For more information, click here.

EcoWatch Daily Newsletter

Much of Eastern Oklahoma, including most of Tulsa, remains an Indian reservation, the Supreme Court ruled on Thursday. JustTulsa / CC BY 2.0

Much of Eastern Oklahoma, including most of Tulsa, remains an Indian reservation, the Supreme Court ruled on Thursday.

Read More Show Less
The Firefly Watch project is among the options for aspiring citizen scientists to join. Mike Lewinski / Wikimedia Commons / CC by 2.0

By Tiffany Means

Summer and fall are great seasons to enjoy the outdoors. But if you're already spending extra time outside because of the COVID-19 pandemic, you may be out of ideas on how to make fresh-air activities feel special. Here are a few suggestions to keep both adults and children entertained and educated in the months ahead, many of which can be done from the comfort of one's home or backyard.

Read More Show Less
People sit at the bar of a restaurant in Austin, Texas, on June 26, 2020. Texas Governor Greg Abbott ordered bars to be closed by noon on June 26 and for restaurants to be reduced to 50% occupancy. Coronavirus cases in Texas spiked after being one of the first states to begin reopening. SERGIO FLORES / AFP via Getty Images

The coronavirus may linger in the air in crowded indoor spaces, spreading from one person to the next, the World Health Organization acknowledged on Thursday, as The New York Times reported. The announcement came just days after 239 scientists wrote a letter urging the WHO to consider that the novel coronavirus is lingering in indoor spaces and infecting people, as EcoWatch reported.

Read More Show Less
A never-before-documented frog species has been discovered in the Peruvian highlands and named Phrynopus remotum. Germán Chávez

By Angela Nicoletti

The eastern slopes of the Andes Mountains in central Perú are among the most remote places in the world.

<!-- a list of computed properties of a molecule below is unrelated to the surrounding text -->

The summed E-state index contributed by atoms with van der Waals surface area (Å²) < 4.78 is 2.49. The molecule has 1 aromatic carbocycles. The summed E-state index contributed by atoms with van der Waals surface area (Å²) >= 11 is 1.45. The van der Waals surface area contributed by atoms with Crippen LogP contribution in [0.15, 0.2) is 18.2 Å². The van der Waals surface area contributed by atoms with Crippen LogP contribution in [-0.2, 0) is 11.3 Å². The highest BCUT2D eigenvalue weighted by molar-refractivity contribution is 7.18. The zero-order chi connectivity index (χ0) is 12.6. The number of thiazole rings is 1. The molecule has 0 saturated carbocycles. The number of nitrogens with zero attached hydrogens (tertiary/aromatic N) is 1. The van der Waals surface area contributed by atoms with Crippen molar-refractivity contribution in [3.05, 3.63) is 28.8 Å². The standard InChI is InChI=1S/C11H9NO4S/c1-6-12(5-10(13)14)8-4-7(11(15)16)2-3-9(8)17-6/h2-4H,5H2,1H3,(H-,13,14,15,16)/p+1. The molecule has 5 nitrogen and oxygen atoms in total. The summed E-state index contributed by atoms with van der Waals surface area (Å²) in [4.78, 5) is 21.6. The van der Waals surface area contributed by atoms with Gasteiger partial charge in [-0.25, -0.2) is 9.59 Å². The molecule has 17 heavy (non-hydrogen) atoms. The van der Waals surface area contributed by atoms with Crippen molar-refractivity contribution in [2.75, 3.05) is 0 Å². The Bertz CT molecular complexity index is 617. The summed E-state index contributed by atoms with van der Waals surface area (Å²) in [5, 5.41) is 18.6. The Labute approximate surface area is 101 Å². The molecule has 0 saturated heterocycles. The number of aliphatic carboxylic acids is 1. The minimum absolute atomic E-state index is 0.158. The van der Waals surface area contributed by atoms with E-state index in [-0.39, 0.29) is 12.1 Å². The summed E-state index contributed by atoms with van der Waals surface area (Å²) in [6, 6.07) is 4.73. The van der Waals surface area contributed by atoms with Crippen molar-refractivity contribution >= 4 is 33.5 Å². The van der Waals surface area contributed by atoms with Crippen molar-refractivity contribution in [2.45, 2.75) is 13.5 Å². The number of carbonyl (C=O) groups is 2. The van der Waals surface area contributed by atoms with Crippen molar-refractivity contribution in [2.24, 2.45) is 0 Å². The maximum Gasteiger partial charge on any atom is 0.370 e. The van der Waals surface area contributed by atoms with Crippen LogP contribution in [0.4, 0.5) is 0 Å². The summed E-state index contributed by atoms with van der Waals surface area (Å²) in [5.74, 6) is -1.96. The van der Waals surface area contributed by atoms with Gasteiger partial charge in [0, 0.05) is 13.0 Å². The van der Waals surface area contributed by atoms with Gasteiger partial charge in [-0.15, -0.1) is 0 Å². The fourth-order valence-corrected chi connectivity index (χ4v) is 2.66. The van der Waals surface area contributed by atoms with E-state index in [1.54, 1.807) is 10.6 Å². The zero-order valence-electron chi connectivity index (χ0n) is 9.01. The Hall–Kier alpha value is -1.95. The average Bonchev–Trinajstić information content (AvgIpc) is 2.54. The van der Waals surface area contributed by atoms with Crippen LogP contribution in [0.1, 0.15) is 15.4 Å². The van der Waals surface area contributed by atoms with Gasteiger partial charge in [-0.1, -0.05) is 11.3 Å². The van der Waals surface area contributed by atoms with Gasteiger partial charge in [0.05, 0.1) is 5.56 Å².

Read More Show Less
Left: Lemurs in Madagascar on March 30, 2017. Mathias Appel / Flickr. Right: A North Atlantic right whale mother and calf. National Marine Fisheries Service

A new analysis by scientists at the Swiss-based International Union for Conservation of Nature (IUCN) found that lemurs and the North Atlantic right whale are on the brink of extinction.

Read More Show Less
Nobody knows exactly how much vitamin D a person actually needs. However, vitamin D is becoming increasingly popular. Colin Dunn / Flickr / CC by 2.0

By Julia Vergin

It is undisputed that vitamin D plays a role everywhere in the body and performs important functions. A severe vitamin D deficiency, which can occur at a level of 12 nanograms per milliliter of blood or less, leads to severe and painful bone deformations known as rickets in infants and young children and osteomalacia in adults. Unfortunately, this is where the scientific consensus ends.

Read More Show Less

Trending

Data from a scientist measuring macroalgal communities in rocky shores in the Argentinean Patagonia would be added to the new system. Patricia Miloslavich / University of Delaware

Ocean scientists have been busy creating a global network to understand and measure changes in ocean life. The system will aggregate data from the oceans, climate and human activity to better inform sustainable marine management practices.

EcoWatch sat down with some of the scientists spearheading the collaboration to learn more.

Read More Show Less